The focus of the research in our laboratory is to understand recovery of function after neurological disruption and we focus this work primarily on understanding recovery after severe traumatic brain injury, where individuals experience coma from days to weeks after injury. To achieve this broad goal, we take both a cognitive neuroscience and clinical neuropsychological perspective to understanding recovery after catastrophic injury (see below). The research methods employed in our lab have great range including statistical modeling of brain networks using brain imaging methods and documenting cognitive and emotional functioning via interviews, surveys, and cognitive testing. This research is conducted within the Department of Psychology at University Park (UP) and at Hershey Medical Center (HMC) in Hershey PA. In addition, we have close collaborative relationships with investigators at the Kessler Foundation in New Jersey (Drs. Glenn Wylie and Helen Genova), The Mind Research Network in Albuquerque New Mexico (Dr. Vincent Calhoun), Baylor College of Medicine (Dr. Elisabeth Wilde), and the University of Michigan (Dr. Benjamin Hampstead).
Functional Imaging and Brain Plasticity
While the research in our lab examines a number of traumatic brain injury (TBI)-related factors including cognition and outcome, over the past 10 years one important emphasis of the work in our lab has been to understand systems-level plasticity after TBI. In this work we use both behavioral and functional brain imaging methods in humans and detailed cross-sectional approaches with longitudinal designs to understand patient outcome during critical recovery windows.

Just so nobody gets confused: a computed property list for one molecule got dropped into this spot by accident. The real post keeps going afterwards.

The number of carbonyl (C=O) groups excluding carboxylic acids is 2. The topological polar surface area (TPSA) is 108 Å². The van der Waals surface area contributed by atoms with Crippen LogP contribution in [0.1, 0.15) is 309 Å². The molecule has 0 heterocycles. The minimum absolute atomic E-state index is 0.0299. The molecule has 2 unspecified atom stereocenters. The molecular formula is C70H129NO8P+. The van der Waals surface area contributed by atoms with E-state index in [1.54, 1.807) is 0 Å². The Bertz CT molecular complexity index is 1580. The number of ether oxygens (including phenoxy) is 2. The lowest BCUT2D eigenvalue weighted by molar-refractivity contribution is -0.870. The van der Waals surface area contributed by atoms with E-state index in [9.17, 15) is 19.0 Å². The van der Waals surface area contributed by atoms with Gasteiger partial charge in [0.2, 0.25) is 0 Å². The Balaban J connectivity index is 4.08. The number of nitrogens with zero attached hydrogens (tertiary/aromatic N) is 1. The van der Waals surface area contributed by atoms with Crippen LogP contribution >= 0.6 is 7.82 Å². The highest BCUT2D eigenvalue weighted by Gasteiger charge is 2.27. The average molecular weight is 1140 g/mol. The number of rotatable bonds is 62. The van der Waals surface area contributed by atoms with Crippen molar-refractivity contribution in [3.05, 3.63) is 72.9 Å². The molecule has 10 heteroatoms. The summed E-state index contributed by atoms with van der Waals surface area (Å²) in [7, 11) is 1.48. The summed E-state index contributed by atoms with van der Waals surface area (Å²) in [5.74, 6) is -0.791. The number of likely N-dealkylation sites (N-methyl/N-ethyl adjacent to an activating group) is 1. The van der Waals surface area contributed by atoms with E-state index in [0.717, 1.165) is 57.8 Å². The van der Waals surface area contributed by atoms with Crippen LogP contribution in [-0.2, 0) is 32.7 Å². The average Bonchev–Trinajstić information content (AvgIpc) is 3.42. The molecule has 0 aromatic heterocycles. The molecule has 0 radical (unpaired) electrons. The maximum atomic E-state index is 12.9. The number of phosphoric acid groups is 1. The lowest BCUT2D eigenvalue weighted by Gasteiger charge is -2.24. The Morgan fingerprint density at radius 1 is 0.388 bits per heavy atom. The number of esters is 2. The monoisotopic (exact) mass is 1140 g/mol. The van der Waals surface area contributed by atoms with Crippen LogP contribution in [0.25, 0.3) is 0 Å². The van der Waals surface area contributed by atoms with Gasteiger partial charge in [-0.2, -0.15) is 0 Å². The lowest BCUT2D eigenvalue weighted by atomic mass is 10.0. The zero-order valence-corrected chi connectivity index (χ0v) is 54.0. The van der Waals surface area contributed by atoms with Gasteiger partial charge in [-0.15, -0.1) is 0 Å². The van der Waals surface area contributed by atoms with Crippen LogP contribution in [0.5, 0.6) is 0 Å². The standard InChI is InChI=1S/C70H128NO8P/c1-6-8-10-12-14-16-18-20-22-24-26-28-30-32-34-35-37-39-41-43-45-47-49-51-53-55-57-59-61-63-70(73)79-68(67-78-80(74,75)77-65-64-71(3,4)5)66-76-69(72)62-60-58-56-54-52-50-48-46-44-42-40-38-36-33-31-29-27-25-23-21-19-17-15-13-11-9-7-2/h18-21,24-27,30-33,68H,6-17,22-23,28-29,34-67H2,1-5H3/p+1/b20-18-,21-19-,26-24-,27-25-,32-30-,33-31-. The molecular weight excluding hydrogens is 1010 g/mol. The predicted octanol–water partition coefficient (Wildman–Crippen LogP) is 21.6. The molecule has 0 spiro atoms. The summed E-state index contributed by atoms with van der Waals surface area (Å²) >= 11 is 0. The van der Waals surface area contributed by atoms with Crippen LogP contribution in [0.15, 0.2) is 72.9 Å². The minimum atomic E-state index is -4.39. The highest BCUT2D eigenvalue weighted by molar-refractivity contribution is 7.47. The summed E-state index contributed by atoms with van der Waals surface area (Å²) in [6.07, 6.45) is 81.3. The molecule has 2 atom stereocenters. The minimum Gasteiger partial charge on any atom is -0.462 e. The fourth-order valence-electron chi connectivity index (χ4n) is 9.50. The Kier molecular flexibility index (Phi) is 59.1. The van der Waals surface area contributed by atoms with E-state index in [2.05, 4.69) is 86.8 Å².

Early functional neuroimaging studies in TBI focused on cognitive disruption, with most focused on signal amplitude (i.e., activation) during tasks engaging working memory systems. One primary finding from this work was that TBI often resulted in neural “recruitment” of frontal resources while engaged in cognitive tasks, a phenomenon we summarized in a 2006 paper in Human Brain Mapping and a follow-up paper in 2008 in the Journal of the International Neuropsychological Society. In these papers we challenged the common conclusion that enhanced frontal “activity” after TBI represented “brain reorganization”. Based upon this argument, through a series of papers from 2006-2012, we set out to examine this neural recruitment phenomenon. We created experimental conditions whereby the effect could be temporarily abolished via task practice (see paper by Medaglia et al., 2012 in Human Brain Mapping) and statistically linked PFC recruitment directly to slowed processing speed in TBI. Summaries of these contributions are represented in a book that Dr. Hillary co-edited with Dr. John DeLuca in 2007 (Title: Functional Brain Imaging in Clinical samples) and several chapters in the areas of neuropsychology and rehabilitation.